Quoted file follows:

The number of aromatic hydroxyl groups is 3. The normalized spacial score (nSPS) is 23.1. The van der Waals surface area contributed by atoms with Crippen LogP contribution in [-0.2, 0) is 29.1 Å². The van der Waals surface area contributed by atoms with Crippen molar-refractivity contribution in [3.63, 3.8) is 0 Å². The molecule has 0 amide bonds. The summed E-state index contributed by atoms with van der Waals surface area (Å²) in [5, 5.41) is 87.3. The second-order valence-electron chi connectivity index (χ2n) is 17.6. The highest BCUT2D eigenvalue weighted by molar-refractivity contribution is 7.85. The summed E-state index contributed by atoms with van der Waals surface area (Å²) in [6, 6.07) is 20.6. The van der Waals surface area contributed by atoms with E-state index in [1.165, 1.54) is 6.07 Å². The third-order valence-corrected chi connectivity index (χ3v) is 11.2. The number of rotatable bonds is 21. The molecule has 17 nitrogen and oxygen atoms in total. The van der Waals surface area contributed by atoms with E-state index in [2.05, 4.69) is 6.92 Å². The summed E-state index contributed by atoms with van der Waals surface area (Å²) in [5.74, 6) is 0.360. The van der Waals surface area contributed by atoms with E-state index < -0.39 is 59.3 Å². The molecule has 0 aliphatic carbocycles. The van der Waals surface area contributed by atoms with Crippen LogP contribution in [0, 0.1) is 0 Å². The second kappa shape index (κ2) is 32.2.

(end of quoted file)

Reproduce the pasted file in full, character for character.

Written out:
The number of aromatic hydroxyl groups is 3. The normalized spacial score (nSPS) is 23.1. The van der Waals surface area contributed by atoms with Crippen LogP contribution in [-0.2, 0) is 29.1 Å². The van der Waals surface area contributed by atoms with Crippen molar-refractivity contribution in [3.63, 3.8) is 0 Å². The molecule has 0 amide bonds. The summed E-state index contributed by atoms with van der Waals surface area (Å²) in [5, 5.41) is 87.3. The second-order valence-electron chi connectivity index (χ2n) is 17.6. The highest BCUT2D eigenvalue weighted by molar-refractivity contribution is 7.85. The summed E-state index contributed by atoms with van der Waals surface area (Å²) in [6, 6.07) is 20.6. The van der Waals surface area contributed by atoms with E-state index in [1.165, 1.54) is 6.07 Å². The third-order valence-corrected chi connectivity index (χ3v) is 11.2. The number of rotatable bonds is 21. The molecule has 17 nitrogen and oxygen atoms in total. The van der Waals surface area contributed by atoms with E-state index in [2.05, 4.69) is 6.92 Å². The summed E-state index contributed by atoms with van der Waals surface area (Å²) in [5.74, 6) is 0.360. The van der Waals surface area contributed by atoms with E-state index < -0.39 is 59.3 Å². The molecule has 0 aliphatic carbocycles. The van der Waals surface area contributed by atoms with Crippen LogP contribution in [0, 0.1) is 0 Å². The second kappa shape index (κ2) is 32.2.